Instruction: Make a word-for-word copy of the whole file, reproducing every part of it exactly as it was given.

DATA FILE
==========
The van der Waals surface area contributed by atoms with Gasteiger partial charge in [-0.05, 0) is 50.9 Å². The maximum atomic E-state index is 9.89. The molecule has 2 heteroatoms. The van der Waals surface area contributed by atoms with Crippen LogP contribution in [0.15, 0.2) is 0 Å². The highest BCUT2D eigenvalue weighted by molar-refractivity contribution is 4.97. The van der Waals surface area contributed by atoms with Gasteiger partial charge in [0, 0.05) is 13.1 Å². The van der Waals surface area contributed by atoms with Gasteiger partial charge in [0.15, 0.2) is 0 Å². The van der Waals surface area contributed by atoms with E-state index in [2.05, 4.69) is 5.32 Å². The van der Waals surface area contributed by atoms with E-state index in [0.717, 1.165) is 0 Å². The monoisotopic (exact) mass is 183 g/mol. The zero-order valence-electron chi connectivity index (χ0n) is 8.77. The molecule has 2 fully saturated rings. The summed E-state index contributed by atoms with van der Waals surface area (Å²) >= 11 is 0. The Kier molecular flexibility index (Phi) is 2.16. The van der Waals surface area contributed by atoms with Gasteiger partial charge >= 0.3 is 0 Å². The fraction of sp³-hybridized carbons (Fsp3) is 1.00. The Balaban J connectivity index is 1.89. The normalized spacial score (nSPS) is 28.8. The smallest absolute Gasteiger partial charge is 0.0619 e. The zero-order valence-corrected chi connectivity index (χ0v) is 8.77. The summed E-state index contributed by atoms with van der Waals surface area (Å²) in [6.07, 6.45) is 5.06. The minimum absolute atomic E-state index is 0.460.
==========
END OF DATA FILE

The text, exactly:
The van der Waals surface area contributed by atoms with Gasteiger partial charge in [-0.05, 0) is 50.9 Å². The maximum atomic E-state index is 9.89. The molecule has 2 heteroatoms. The van der Waals surface area contributed by atoms with Crippen LogP contribution in [0.15, 0.2) is 0 Å². The highest BCUT2D eigenvalue weighted by molar-refractivity contribution is 4.97. The van der Waals surface area contributed by atoms with Gasteiger partial charge in [0, 0.05) is 13.1 Å². The van der Waals surface area contributed by atoms with Gasteiger partial charge in [0.15, 0.2) is 0 Å². The van der Waals surface area contributed by atoms with E-state index in [2.05, 4.69) is 5.32 Å². The van der Waals surface area contributed by atoms with E-state index in [0.717, 1.165) is 0 Å². The monoisotopic (exact) mass is 183 g/mol. The zero-order valence-electron chi connectivity index (χ0n) is 8.77. The molecule has 2 fully saturated rings. The summed E-state index contributed by atoms with van der Waals surface area (Å²) >= 11 is 0. The Kier molecular flexibility index (Phi) is 2.16. The van der Waals surface area contributed by atoms with Gasteiger partial charge >= 0.3 is 0 Å². The fraction of sp³-hybridized carbons (Fsp3) is 1.00. The Balaban J connectivity index is 1.89. The normalized spacial score (nSPS) is 28.8. The smallest absolute Gasteiger partial charge is 0.0619 e. The zero-order valence-corrected chi connectivity index (χ0v) is 8.77. The summed E-state index contributed by atoms with van der Waals surface area (Å²) in [6.07, 6.45) is 5.06. The minimum absolute atomic E-state index is 0.460.